Coober Pedy sits on the traditional lands of the Arabana people, but it is also significant to the Kokatha and Yankuntjatjarra people. Rumour has it that the town’s name is a derivation of the Kokatha words “Kupa Piti”, literally translated as “white man in a hole”, due to Coober Pedy’s mining history. Australia has 95% of the world’s supply of commercial opal and the largest percentage by mass comes from the 70-odd opal fields around Coober Pedy. Naturally, this means there is a plethora of opal-related activity around town.
For a starter, there’s the Umoona Opal Mine and Museum, halfway down the main street. This mine was first worked in the 1920s. Now, daily tours take visitors through the history of mining and on to an understanding of what to look for when it comes to opal types and quality. It’s not all mining either – the tour includes an underground home, giving insight into a fascinating aspect of life in Coober Pedy.
Similarly, the Old Timers Mine was first dug in 1916. Here you can take a self-guided tour through the Old Timers Mine & Museum, check out two underground homes, and try your hand at ‘noodling’ – fossicking for opal discards. If you’re not all mined out yet, there’s also Tom’s Opal Mine, just off the Stuart Highway on the edge of town. This is another authentic opal mine that was worked in the 80s and 90s. It is now a display mine, showcasing underground workings with opal seams visible throughout. There are guided or self-guided tours on offer, along with more noodling.
As the mines were dug out, the miners discovered it was cooler being underground during the harsh summer heat – the average summer daytime temperature is 37°C. This kicked off the concept of dugout houses, which tend to hover around the 23°C mark. Now, around 60% of Coober Pedy residents live in these underground homes. It’s not just houses either. Hotels, motels, shops, art galleries and churches can all be found underground.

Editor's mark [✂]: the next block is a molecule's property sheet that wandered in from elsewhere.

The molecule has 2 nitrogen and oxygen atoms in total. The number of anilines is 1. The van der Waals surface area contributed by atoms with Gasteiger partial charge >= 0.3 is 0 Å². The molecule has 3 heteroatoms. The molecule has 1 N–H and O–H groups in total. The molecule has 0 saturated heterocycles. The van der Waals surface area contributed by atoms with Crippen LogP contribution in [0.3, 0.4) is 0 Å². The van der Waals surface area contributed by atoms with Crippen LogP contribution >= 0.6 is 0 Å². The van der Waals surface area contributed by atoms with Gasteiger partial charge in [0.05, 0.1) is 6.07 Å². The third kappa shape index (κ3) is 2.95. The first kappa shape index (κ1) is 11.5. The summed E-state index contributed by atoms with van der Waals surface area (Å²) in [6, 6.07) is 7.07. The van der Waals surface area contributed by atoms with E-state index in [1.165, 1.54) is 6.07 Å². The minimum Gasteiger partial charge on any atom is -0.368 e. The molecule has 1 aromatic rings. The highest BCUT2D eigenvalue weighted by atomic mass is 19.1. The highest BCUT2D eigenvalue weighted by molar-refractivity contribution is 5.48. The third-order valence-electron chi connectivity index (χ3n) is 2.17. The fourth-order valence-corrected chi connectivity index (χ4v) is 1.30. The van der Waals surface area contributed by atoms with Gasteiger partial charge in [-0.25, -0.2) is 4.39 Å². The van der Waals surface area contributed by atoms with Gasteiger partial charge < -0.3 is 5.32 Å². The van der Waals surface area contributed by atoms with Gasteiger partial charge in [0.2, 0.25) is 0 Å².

Mining contributed to a diverse population in this area, with people coming to seek their fortunes. One of the things they brought with them was their churches, the most impressive being the Serbian Orthodox Church of Saint Elijah the Prophet. It was completed in 1993 and has some beautiful striations in the carved ceiling and walls, as well as stained glass and rock carvings.
If underground living – or 1970s interior design – captures your imagination, it’s worth visiting Faye’s Underground Home. Faye Nayler, Ettie Hall and Sue Bernard mined for opals and dug out rooms as they went over a 10-year period from 1962 to 1972. The women opened the house to tourists in 1972 and it remains in its original condition, complete with all the mod-cons, including a small indoor pool.
The Big Winch and Quirky Artworks
You can’t miss the Big Winch as you make your way through town. Sitting atop one of the small hills, the Big Winch was originally built in the 1970s to celebrate Coober Pedy being the “Opal Capital of the World”. No visit to Coober Pedy is complete without soaking up a sunset from the Big Winch – or the cafe and bar next door. The latest addition is Coober Pedy’s Big Winch 360, home to Australia’s first permanent 360º Circlevision cinematic experience, which runs hourly during the day.
While you’re at the Big Winch, note also the Steel Tree. This was created by Bob Amorosi to give his kids the experience of a tree in a town that at the time, had none. Another quirky sculpture back in town is the Big Miner, a six-metre-tall metal statue of, you guessed it, a miner. And if eccentricity appeals, take the short drive out of town to Crocodile Harry’s Nest & Dugout. Suffice to say, Crocodile Harry was a character, evident by the memorabilia decorating every inch of his dugout. If it looks familiar, that may be because it made an appearance in both Mad Max Beyond Thunderdome and Pitch Black. For more Hollywood connections, the spaceship from Pitch Black sits quietly crumbling on the main drag.
If you prefer your art more traditional, head to Josephine’s Gallery and Kangaroo Orphanage. The art gallery showcases locally made Aboriginal art, while the orphanage gives orphaned joeys a fighting chance at a new life.
About 30 kilometres north of town is another artistic location, but this one was created by nature. Covering almost 15,000 hectares, the Kanku-Breakaways Conservation Park is known for the colourful low hills that, from a distance, look like they have broken away from the Stuart Range. Two lookouts highlight the broad open spaces, punctuated by the occasional majestic flat-topped mesa or weathered rock formation. The golden hour in the late afternoon is the best time to visit the warm, pre-dusk glow highlights the colours, making the land look as though it has been painted with broad brushstrokes of ruby, orange and salmon.
While you’re out of town, consider a stop at the Dingo Fence, too. It’s just a fence, but the sheer enormity of erecting something of this scale is a lesson in ambition. Since the 1880s, it has been preventing dingoes moving into sheep-grazing lands, dividing the country as it stretches more than 5,600 kilometres across three states.